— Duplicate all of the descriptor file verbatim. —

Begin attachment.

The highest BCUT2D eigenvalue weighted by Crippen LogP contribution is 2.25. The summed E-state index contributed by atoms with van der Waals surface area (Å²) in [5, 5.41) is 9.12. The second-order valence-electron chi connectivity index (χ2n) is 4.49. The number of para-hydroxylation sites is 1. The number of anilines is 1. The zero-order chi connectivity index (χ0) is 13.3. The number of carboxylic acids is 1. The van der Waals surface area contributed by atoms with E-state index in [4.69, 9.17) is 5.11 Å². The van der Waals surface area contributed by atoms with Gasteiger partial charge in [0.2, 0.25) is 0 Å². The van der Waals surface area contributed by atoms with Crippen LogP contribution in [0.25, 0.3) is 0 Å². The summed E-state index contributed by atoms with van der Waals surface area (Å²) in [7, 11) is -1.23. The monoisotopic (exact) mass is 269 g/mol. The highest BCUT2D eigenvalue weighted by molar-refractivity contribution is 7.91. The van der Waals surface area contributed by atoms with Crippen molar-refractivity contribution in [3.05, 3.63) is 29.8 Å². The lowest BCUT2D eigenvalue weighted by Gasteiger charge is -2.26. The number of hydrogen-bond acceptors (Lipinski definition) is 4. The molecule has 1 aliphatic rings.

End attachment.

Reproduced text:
The highest BCUT2D eigenvalue weighted by Crippen LogP contribution is 2.25. The summed E-state index contributed by atoms with van der Waals surface area (Å²) in [5, 5.41) is 9.12. The second-order valence-electron chi connectivity index (χ2n) is 4.49. The number of para-hydroxylation sites is 1. The number of anilines is 1. The zero-order chi connectivity index (χ0) is 13.3. The number of carboxylic acids is 1. The van der Waals surface area contributed by atoms with E-state index in [4.69, 9.17) is 5.11 Å². The van der Waals surface area contributed by atoms with Gasteiger partial charge in [0.2, 0.25) is 0 Å². The van der Waals surface area contributed by atoms with Crippen LogP contribution in [0.25, 0.3) is 0 Å². The summed E-state index contributed by atoms with van der Waals surface area (Å²) in [7, 11) is -1.23. The monoisotopic (exact) mass is 269 g/mol. The highest BCUT2D eigenvalue weighted by molar-refractivity contribution is 7.91. The van der Waals surface area contributed by atoms with Crippen molar-refractivity contribution in [3.05, 3.63) is 29.8 Å². The lowest BCUT2D eigenvalue weighted by Gasteiger charge is -2.26. The number of hydrogen-bond acceptors (Lipinski definition) is 4. The molecule has 1 aliphatic rings.